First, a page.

if a Class 3 hurricane pushed a storm surge into Chesapeake Bay at high tide, flooding in Hampton Roads would be massive
Source: Virginia Department of Emergency Management, Virginia Hurricane Evacuation Guide
Hurricanes affected Native Americans living near the Chesapeake Bay before colonization, but there are no records documenting storms or their impacts on people living in Powhatan's paramount chiefdom or other parts of what we now call Virginia.
There are records of major storms after permanent colonization started in 1607. A hurricane almost ended English settlement at Jamestown just two years after it began.
In 1609, the Third Supply fleet sailed from England and ran into a storm near Bermuda. The flagship Sea Venture with Sir Thomas Gates, who had been appointed by the Virginia Company to serve temporarily as governor in Jamestown, crashed onto the reef at Bermuda. All on the ship survived the wreck, but the Jamestown colonists experienced the Starving Time of 1609-10 under the inept leadership of George Percy while the new officials were marooned on an island in the Atlantic Ocean.
When Sir Thomas Gates finally reached Jamestown in 1610, after building two new ships on Bermuda, he quickly concluded the colony could not survive and ordered everyone to sail back to England. A storm that had started off the coast of northern Africa could have made Jamestown a ghost town. Only the timely arrival of Lord De La Warre, with additional supplies and colonists, kept the English colony going in Virginia.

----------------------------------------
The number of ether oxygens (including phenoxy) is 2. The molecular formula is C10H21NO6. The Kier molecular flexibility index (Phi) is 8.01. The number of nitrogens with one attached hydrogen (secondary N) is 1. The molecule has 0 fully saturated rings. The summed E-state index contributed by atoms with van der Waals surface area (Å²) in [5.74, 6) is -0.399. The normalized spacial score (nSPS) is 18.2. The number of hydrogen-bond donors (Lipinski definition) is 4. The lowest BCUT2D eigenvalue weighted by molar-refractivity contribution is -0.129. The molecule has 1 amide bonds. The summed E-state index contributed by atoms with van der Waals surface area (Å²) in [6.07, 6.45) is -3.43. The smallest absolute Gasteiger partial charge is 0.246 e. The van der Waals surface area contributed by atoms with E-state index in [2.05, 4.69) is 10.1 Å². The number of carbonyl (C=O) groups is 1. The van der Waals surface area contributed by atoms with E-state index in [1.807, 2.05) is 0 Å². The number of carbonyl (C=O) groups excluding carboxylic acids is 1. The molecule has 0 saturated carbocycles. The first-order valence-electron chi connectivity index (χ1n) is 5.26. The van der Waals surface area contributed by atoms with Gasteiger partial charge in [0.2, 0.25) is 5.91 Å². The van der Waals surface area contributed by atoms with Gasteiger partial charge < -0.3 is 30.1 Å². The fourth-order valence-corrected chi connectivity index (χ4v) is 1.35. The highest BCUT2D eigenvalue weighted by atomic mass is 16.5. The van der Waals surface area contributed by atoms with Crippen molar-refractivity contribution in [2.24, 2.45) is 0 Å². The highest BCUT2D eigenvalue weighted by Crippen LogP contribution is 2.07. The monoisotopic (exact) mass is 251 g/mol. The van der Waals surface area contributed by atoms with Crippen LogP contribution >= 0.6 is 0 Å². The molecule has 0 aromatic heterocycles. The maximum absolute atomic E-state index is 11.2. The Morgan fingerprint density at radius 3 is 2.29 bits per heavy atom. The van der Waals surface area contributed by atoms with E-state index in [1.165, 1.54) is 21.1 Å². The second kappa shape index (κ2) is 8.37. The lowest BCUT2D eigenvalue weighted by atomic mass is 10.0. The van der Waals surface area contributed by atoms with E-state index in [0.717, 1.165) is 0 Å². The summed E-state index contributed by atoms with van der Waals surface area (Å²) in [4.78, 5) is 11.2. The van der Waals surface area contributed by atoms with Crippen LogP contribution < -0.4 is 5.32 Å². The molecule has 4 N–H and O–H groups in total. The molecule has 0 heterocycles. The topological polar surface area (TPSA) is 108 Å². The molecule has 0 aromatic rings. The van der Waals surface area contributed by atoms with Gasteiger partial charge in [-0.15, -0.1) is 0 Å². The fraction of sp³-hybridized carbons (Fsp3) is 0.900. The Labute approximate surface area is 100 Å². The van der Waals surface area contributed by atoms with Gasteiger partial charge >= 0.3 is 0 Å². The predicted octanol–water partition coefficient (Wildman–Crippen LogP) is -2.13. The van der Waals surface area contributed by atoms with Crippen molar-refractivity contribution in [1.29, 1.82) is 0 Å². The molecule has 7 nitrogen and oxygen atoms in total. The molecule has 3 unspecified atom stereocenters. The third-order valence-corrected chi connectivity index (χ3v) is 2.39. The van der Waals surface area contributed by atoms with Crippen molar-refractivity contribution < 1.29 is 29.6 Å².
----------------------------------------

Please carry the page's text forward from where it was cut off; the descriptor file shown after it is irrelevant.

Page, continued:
the most-direct route from England to Virginia required tacking against westerly winds, so ships often sailed south to the Azores and then west across the Atlantic Ocean following the same track as hurricanes
Source: Atlas of the Historical Geography of the United States, Winds and Sailing Routes: Summer (Plate 1e, digitized by University of Richmond)
The 1609 hurricane which affected the colony occurred far at sea and south of Virginia. The most likely "worst case scenario" for a hurricane striking Virginia itself is for a Class 3 storm to make landfall at the mouth of the Chesapeake Bay.
Puerto Rico, Caribbean islands, Florida and Louisiana get struck by Class 5 hurricanes. South Carolina gets hit by Class 4 hurricanes, including Hurricane Hugo which devastated the state in 1989, while Virginia rarely experiences even Class 2 storms.
Virginia gets less-intense storms because of its position on the globe north of 36° 30' latitude. Hurricanes moving north of the Carolinas encounter cooler water. The wind intensity drops as the temperature of the ocean drops, so the category on the Saffir-Simpson Saffir-Simpson Hurricane Wind Scale is diminished. As the ocean warms over the next century, however, Class 3 hurricanes could become more common and a Category 6 might be needed on the existing scale.
Hurricane typically make landfall south of Virginia, so winds in Hampton Roads start from the northeast and then shift as the storm moves north. A report of a 1667 storm noted:1
On July 24, 1788, George Washington recorded the wind pattern from the hurricane that passed over Mount Vernon the previous day:2
The wind from hurricanes offers some danger in Virginia, but flooding from the storm surge is the greatest danger on the coastline. The 1667 hurricane may have brought the strongest winds to strike the Virginia coast in recorded history, but not the highest water levels.